THE somewhat quiet and soft-spoken Pak Teh Lan, as he is affectionately known in sleepy Merapoh, wastes no time in introducing me to his licensed nature guide, Juki, who will accompany me on a two-day Taman Negara Sungai Relau trip I’ve arranged with his company, R.A. Adventure.
Well into his 50s, Pak Teh Lan, whose real name is Roslan Abdullah, is no stranger in this business. He is one of the pioneering travel operators since Taman Negara Sungai Relau opened in 1993.
Back then, he began his business by guiding hikers in their quest to conquer Gunung Tahan — the toughest and highest mountain in Peninsular Malaysia — before branching out into other eco-tourism activities, such as kelah fish sanctuary tours and caving adventures.
After the brief meeting at a small roadside shophouse, we climb into a pick-up truck that will take us to the park’s headquarters about 7km away.
Located 100km north of Kuala Lipis, straddling the Kuala Lipis-Gua Musang road, Taman Negara Sungai Relau is accessible from Merapoh in Pahang, and Gua Musang in Kelantan, which is about 20km away.
Taman Negara Sungai Relau has largely played second fiddle to its older sister, Taman Negara Kuala Tahan.
The second gateway to Taman Negara in Pahang, Sungai Relau is best known as the alternative route to climb Gunung Tahan.
Unbeknownst to many, Taman Negara Sungai Relau is more than just a mere trailhead to the mountain.
Its untouched beauty of rivers, waterfalls, rainforests and limestone caves offer an unforgettable unique experience that is nowhere less than its famous sister park.
Managed by the Wildlife and National Parks Department (Perhilitan), all visitors are required to register and obtain an entrance permit at the park’s headquarters.
Although the permit fee for my visit has been included in the tour package, Juki informs me that I have to obtain a camera licence at the visitor’s counter.
The park headquarters is also where visitors leave their cars and wait to be transferred to waiting off-road vehicles owned by tour operators.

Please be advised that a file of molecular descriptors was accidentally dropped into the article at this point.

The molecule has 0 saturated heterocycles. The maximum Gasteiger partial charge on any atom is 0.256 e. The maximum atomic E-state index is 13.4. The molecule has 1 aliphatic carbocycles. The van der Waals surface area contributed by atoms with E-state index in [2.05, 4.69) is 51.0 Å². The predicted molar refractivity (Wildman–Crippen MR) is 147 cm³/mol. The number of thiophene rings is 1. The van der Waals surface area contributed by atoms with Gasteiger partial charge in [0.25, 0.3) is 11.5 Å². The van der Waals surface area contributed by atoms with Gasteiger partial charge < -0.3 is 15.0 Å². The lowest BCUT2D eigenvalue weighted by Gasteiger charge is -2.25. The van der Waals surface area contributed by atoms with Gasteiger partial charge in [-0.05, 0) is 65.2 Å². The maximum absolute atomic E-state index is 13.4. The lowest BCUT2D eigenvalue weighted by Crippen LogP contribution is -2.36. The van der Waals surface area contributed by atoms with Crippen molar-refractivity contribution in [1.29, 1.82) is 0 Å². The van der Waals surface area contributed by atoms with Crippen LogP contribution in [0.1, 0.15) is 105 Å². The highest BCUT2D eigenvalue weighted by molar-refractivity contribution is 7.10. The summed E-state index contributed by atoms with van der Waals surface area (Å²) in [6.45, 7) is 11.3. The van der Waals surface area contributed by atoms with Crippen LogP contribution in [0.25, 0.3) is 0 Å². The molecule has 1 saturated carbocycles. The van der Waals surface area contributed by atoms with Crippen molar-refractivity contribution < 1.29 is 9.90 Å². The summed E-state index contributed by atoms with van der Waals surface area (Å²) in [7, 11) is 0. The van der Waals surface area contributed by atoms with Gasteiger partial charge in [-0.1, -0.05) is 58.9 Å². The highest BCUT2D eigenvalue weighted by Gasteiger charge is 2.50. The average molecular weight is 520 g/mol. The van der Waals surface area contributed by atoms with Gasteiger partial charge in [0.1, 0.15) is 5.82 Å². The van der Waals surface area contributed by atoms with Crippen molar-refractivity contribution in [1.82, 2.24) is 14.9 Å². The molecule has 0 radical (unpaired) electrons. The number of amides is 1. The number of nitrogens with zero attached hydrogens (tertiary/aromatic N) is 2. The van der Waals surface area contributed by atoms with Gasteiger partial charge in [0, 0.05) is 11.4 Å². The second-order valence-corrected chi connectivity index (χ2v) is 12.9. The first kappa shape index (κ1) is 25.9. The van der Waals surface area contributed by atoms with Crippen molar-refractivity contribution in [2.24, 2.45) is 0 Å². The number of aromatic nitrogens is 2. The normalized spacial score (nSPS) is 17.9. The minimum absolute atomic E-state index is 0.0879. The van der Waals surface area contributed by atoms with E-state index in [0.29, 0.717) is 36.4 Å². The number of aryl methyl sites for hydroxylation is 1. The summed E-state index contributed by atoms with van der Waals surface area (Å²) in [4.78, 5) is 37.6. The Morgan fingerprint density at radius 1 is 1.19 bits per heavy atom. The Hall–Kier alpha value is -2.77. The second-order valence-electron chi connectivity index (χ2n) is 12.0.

Due to safety and environmental concerns, private vehicles are not allowed to enter the national park.
OFF THE GRID
After a 15-minute drive, we arrive at the trailhead of Kelam Waterfall, our first stopover of the day trip to Sungai Relau.
The hike to the waterfall is a perfect introduction to the national park since visitors are immediately immersed in a pristine rainforest environment.
At 1.4km long, the trail takes about an hour to complete at a moderate pace.
Juki says that since our group is small, the trail can be completed in a short time compared to larger groups.
My reward at the end is the sight of a majestic column of water cascading into a deep emerald pool.
However, the highlight of the day trip to Taman Negara Sungai Relau is definitely the Kuala Juram Kelah Sanctuary.
Located 14km away from the park centre, the only way to reach the sanctuary is by off-road vehicles.
Here the crystal-clear waters of the sanctuary serve as a protected habitat for thousands of rare and endangered kelah fish.
I meet up with Pak Teh Lan again at Kuala Juram when he shows up with a small family of tourists.
Along with Juki, Pak Teh Lan proceeds to demonstrate his special skill — something that I’ve never seen anywhere else before.
Surprisingly, he and his guides have developed a method to call the kelah fish over and even hold them with their bare hands.
Also known as Malaysian Mahseer, the kelah fish needs cool, fast-flowing and clean water upstream the river as its natural habitat, making Kuala Juram a perfect choice as a sanctuary.
On our return drive back to the park headquarters, Juki stops near Seraya Hill View Tower.
Located on top of a small hill, the Seraya Hill View Tower offers a panoramic view of the mist-capped mountains and deep valleys of Sungai Relau National Park.